While most people are familiar with many of the pure breeds
of horses, there are many interesting crossbreds. Each breed
has its own benefits, and it is not unusual for people to
try to get the best of both breeds by crossing them. The following
are some common crossbreds and their usual characteristics.
Most Arabian crosses are designed to refine the horse, without
adding much height. Arabians are known for being highly sensitive
and intelligent horses, who can be a bit flighty or silly
at times. Most of the breeds they are crossed to tend to be
solid citizens who could use a bit more pep. Many Arab crosses
make excellent all-round horses who do well for children and
for pleasure. Some make excellent dressage horses or hunters,
combining the beautiful Arab movement with the solid personality
of their crosses.
Some of the most common Arabian crosses include the Morab
(Morgan x Arabian), the Quarab (Quarter Horse x Arabian) and
the Arapaloosa (Appaloosa x Arabian). Another common Arabian
cross is the Anglo Arabian (Thoroughbred x Arabian). Anglo
Arabians are unlike the other crosses in that they are highly
sensitive, have good height, and are excellent athletes. The
cross has been so well established in France, that it became
the foundation of their Selle Francais breed. Arabians also
cross very well with some pony breeds such as Welsh Ponies.
Thoroughbreds are the most common horses to see crossbred
into other breeds. Adding size and refinement, the Thoroughbred
is an amazing athlete who generally produces crossbreds with
excellent performance potential.
One of the most popular Thoroughbred crosses is the Appendix
Quarter horse. Not only are half-breds accepted as Appendix
Quarter Horses, a high percentages of Thoroughbred blood is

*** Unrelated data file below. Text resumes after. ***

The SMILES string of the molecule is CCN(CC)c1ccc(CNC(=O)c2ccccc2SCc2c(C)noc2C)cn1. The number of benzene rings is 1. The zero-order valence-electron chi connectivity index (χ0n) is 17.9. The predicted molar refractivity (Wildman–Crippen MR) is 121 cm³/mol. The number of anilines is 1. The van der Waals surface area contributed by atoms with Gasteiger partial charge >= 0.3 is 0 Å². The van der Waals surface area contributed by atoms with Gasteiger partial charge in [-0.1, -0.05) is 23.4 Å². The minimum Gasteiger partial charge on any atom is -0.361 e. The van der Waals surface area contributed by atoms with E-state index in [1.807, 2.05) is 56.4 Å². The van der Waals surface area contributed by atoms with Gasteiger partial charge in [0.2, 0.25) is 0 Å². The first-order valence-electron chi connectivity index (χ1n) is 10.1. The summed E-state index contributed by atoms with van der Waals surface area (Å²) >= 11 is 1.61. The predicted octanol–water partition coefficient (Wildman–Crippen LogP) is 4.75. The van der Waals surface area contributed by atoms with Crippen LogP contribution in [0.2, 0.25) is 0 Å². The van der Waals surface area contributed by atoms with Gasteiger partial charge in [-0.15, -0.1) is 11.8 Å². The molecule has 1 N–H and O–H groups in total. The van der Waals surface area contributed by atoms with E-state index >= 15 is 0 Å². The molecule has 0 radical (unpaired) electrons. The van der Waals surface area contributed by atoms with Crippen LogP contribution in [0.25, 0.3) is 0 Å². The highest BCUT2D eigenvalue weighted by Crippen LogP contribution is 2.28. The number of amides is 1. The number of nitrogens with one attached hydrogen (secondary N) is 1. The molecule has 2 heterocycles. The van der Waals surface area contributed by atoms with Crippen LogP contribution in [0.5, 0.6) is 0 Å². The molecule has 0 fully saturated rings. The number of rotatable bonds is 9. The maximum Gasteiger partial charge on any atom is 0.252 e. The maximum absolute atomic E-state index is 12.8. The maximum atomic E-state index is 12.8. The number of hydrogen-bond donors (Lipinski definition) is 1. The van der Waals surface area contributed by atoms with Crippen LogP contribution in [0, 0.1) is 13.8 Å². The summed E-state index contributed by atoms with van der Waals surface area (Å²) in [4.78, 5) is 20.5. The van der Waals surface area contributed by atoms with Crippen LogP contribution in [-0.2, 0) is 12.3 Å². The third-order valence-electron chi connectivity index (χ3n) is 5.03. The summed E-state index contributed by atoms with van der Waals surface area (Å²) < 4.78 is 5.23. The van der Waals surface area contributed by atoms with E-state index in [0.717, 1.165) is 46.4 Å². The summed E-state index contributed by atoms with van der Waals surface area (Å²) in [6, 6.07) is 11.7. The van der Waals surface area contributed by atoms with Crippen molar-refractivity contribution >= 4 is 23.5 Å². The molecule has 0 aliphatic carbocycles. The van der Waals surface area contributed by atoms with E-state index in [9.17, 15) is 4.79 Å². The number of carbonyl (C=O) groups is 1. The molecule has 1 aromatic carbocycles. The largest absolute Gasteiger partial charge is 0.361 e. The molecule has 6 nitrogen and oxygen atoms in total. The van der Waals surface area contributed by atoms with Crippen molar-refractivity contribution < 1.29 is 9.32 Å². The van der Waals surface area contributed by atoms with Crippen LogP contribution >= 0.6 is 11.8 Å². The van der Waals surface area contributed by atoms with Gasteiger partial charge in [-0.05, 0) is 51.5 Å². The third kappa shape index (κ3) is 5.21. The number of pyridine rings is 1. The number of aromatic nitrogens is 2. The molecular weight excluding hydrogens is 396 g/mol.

permitted in the registry.
Smaller thoroughbreds are also crossed onto many pony breeds
to produce pony-sized offspring with horse-type bodies. This
type is highly popular in the hunter ring. Many successful
ponies that near the highly desirable 14.2hh size are in fact
Many breeders like to cross Thoroughbreds to draft horses.
These crosses are lighter weight than drafts, and are well
suited to riding. Many draft crosses become field hunters,
but some of the more refined crosses become good performance
Appaloosas are hardy horses who are renowned for their unusual
coloring. Some breeders like to cross other types of horses
to Appaloosas to attempt to get the Appaloosa coloring on
a horse while retaining the type of the breed they are crossing
to. Arapaloosas are the Arabian x Appaloosa cross mentioned
earlier, but other popular crosses include Pintos (Pintaloosa)
and Tennessee Walkers (Walkaloosa). A cross between a Shetland
pony and an Appaloosa mare produced the colourful Pony of
the Americas, now an established breed.
Some people enjoy crossing the highly popular gaited breeds,
such as Tennessee Walkers, to other breeds. They try to retain
the gait, but gain the size, substance or coloring of the
other breed. Some gaited crosses include the National Show
Horse (Arabian x Saddlebred) and the Tennuvian (Tennessee
Walker x Peruvian Paso).
No matter where you look, you will see other types of crossbred
horses. Some are popular enough that breed registries have
been formed for them. Others are still rare. While many breeders
consider crossbreds to be no different than grade horses,
others will defend their crossbred "breed", claiming that
it has as much validity as other breeds. Either way, you can
find a cross of almost anything if you look hard enough.
About the Author
Lydia K Kelly is a writer for HorseClicks, classifieds of horses
for sale Saskatchewan,